With its extensive knowledge of labour issues, the Institute of Policy Studies of Sri Lanka (IPS) convinced the government that training for migrant workers is key to improving their prospects.
SETTING THE SCENE —Migrant workers are a critical source of income for Sri Lanka. Roughly 250,000 workers – just more than 1 percent of the population – leave the country each year to find work in other countries. Their remittances comprise 8 percent of Sri Lanka’s gross domestic product and provide the largest and most stable source of foreign capital for the country – far more than official development assistance or foreign direct investment. However, migrant workers confront numerous challenges. Two in three lack the skills for all but the lowest-paying jobs and they often face deplorable working conditions. Migration can also make family members more vulnerable, especially children who are left temporarily without parents.
In an attempt to balance the potential for labor migration to contribute to national development with the perils faced by migrants and their families, the government has taken an active role in creating policies to promote foreign employment while protecting its citizens abroad, most notably through its 2008 National Labor Migration Policy. In addition, in late 2010 the government established the Ministry for Foreign Employment Promotion and Welfare as a distinct agency to focus exclusively on labor migration.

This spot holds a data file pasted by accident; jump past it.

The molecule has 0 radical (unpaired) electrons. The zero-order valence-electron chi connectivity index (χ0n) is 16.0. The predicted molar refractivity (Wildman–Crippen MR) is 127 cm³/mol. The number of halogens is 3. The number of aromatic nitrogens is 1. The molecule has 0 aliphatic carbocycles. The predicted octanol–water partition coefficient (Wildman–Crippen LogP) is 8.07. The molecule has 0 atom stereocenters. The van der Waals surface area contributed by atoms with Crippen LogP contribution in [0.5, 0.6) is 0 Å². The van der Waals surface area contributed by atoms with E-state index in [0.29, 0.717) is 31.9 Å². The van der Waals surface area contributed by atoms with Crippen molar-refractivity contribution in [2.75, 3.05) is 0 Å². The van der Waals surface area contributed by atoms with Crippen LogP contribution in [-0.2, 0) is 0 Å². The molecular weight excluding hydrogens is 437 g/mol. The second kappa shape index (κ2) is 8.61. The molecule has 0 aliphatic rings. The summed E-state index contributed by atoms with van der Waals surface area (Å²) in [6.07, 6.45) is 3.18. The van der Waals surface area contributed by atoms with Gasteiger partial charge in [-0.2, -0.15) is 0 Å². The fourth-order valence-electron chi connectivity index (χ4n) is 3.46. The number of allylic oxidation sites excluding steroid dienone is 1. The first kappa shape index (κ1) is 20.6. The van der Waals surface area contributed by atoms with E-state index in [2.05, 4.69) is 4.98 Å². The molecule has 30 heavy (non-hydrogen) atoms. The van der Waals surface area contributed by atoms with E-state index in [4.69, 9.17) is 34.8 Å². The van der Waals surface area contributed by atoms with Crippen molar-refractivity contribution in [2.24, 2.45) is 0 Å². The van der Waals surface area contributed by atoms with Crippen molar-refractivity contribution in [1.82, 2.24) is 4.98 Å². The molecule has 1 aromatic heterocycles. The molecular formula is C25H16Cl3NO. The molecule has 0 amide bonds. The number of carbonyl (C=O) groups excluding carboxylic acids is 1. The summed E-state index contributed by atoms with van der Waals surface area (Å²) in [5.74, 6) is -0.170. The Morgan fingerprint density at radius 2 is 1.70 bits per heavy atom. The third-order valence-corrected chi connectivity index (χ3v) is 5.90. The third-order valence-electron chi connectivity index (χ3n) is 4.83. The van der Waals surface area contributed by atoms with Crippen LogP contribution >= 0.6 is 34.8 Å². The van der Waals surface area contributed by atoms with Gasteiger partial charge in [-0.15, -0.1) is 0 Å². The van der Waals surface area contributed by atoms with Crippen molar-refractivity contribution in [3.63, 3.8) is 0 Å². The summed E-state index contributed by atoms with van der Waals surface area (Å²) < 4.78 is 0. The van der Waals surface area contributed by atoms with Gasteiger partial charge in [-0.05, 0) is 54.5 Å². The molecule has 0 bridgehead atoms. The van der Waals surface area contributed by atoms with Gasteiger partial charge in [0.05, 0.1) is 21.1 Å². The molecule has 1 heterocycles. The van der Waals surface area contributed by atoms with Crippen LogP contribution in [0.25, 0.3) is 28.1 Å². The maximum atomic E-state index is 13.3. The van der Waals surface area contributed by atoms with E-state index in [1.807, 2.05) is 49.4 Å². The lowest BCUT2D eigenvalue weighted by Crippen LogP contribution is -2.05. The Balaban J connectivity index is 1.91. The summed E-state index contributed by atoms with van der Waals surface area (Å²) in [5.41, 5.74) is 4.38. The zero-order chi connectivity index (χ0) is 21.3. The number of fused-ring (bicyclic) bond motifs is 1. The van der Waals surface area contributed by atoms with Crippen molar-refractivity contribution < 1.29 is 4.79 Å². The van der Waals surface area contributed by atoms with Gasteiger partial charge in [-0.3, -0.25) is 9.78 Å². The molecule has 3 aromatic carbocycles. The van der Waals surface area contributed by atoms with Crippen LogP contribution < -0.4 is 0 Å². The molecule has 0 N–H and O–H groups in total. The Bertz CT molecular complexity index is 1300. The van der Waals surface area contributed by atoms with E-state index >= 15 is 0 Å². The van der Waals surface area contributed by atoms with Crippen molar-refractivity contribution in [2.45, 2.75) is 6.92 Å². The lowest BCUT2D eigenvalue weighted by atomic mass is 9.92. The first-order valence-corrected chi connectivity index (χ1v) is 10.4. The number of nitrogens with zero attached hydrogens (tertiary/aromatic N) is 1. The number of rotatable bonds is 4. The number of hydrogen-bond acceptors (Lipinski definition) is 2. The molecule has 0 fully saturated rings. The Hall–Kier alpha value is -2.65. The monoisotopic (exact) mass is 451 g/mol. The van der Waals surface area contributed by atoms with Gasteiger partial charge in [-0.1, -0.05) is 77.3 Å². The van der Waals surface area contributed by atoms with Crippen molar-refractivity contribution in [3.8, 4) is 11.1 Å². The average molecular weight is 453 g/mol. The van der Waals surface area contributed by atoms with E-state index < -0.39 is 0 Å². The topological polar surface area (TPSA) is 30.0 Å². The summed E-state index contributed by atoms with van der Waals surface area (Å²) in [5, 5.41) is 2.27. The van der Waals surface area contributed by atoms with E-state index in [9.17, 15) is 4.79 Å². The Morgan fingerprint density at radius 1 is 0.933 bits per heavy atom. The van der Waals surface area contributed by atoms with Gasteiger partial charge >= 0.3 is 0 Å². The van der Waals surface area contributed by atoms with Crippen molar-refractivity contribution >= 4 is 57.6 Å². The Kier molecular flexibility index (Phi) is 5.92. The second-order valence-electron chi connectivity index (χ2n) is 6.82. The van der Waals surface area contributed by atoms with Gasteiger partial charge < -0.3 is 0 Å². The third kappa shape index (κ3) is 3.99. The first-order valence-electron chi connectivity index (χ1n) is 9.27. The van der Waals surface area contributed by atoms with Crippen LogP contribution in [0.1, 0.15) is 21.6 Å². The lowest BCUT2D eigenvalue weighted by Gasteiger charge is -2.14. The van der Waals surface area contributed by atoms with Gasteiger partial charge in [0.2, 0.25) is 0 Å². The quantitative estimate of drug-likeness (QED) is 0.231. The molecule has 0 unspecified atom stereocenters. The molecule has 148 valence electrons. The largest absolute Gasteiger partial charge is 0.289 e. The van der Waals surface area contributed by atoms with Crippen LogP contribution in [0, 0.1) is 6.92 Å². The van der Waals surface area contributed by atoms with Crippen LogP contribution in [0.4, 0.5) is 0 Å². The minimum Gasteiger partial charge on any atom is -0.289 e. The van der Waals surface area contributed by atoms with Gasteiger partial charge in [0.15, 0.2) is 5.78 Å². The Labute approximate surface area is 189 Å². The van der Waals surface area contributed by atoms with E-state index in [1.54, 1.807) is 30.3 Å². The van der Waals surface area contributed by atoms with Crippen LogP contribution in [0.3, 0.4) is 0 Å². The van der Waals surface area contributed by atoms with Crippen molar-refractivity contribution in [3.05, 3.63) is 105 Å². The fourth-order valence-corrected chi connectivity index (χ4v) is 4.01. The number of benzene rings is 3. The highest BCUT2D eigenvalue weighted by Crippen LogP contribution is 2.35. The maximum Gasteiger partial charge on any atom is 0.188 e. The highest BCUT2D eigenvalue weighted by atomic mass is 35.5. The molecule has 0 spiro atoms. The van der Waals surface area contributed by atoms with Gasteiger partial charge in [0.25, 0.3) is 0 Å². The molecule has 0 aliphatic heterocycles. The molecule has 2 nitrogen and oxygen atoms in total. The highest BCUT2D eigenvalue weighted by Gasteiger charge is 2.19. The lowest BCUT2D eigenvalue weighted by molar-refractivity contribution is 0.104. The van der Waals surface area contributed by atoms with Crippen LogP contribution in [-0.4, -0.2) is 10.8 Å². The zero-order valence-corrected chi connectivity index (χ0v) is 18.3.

WHAT IPS DID —The Institute of Policy Studies of Sri Lanka (IPS) is one of the country’s most important sources of policy-oriented research on labor migration. Shortly after the new ministry was established, IPS published a book exploring the impact of labour migration in South Asia. Impressed with IPS’ work, the minister asked the Institute to help develop a strategy and action plan for implementing the labour migration policy.
IPS’s work focused primarily on the link between migration and development, though it also provided input on governance of the migration process and protection of migrant workers and their families. In particular, IPS was instrumental in helping the government understand the importance of training workers to meet the demand in key markets offering higher pay and better working conditions.
THE OUTCOME —As a direct result of IPS’ contributions, the Ministry for Foreign Employment Promotion and Welfare expanded vocational training for migrant workers and dedicated additional funding to keep these training programs running. While the broader impacts of the program on Sri Lankan society remain to be seen, using a conservative estimate, more than 95,000 workers are expected to improve their skills in the next five years, contributing an estimated $USD 21 million more in remittances as a result.
IPS has gone on to conduct supporting research for the Ministry on numerous topics, including in other aspects of labor migration, and was asked by the government to join an expert group set up to conceptualize a public migration research institute.
For more information on IPS and its work on labour migration and other issues, visit http://www.ips.lk/